I expected to be ignored, so it came as a surprise when the ferry woman returned my smile of recognition. Taking it as a hopeful sign, I slowed my steps and veered slightly towards her, ready to abandon any idea of conversation if she should suddenly turn her back on me.

Her boat, the The Sow’s Ear was tied securely to the dock and swayed gently, rubbing against “bumper” tires that protected the weathered boardwalk planks. The smell of river water and mud, mingled with decaying vegetation was strong, but not unpleasant.

“Finished for the day,” I asked, “Or is there an evening tour scheduled?”

“Done. No crossings tonight. It’ll be a peaceful one.” Denim overalls covered a sturdy body and a short sleeved shirt bared hefty forearms, dark from the sun and powerful enough to pole the big boat to the Isle of Ancestors. “Heading for supper. Join me?” she asked, pointing to a diner across the street.

“Thanks, that would be nice,” Nervous that the slightest display of pleasure might cause her to run off, or worse, lead to an hour of awkward silence, I kept my tone neutral and said no more. We’d met once when she’d ferried me to a midnight adventure, but although I’d tried to engage her in conversation both going and coming, she’d hardly uttered a word.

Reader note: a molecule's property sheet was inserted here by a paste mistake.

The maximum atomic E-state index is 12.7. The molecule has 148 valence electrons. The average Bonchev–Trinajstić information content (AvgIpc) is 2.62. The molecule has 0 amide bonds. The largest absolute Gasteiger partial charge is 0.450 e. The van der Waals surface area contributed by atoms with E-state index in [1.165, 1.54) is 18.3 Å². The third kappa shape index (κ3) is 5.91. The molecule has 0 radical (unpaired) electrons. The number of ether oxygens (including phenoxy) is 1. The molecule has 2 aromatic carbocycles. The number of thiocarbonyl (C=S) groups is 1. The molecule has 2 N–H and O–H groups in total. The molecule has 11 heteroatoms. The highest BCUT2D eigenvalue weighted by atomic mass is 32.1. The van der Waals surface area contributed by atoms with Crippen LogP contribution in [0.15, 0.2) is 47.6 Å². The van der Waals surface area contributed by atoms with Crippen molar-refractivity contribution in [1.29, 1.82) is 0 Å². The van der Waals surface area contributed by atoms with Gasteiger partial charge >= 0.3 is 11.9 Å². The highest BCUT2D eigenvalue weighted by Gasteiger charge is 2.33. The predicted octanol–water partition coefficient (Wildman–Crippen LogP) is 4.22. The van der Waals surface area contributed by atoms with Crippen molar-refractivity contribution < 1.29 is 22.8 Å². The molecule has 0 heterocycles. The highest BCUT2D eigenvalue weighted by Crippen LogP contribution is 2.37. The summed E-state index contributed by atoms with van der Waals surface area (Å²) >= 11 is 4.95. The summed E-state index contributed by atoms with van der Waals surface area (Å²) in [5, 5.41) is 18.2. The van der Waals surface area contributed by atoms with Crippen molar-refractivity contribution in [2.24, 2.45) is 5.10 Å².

We quickly settled into a small booth at the back of The Salt and Pepper Diner and after we ordered, the ferry woman looked me square in the eye and bluntly asked, “What do you want?” She held up a beefy hand when I began to protest. “No,” she insisted, “you sought me out. Why?”

“I recognized you from Heather’s drawing and wanted to ask your advice on a writing project.” Her eyes didn’t waver, so I continued. “What with all the portraits in one place and the identity poems the Ravens have been writing, I wondered. . . . . . .”

“Not my business, I captain The Sow’s Ear.”

“I thought an interview perhaps, or an anecdote you’d be willing to share. The portrait doesn’t even give your name. I’ve loved Lemuria from the start and only want to know the people a little better.”

“Didn’t see that comin’,” I heard her mumble.

Just then waitress arrived—lemon chicken piled high with mushrooms for me and the largest bowl of beef stew I’ve ever seen. “Here’s your regular, Mir, let me know when you and your friend are ready for dessert.”

(Portrait of Miriam Konrad by Heather Blakey–Soul Food Cafe–www.dailywriting.net)

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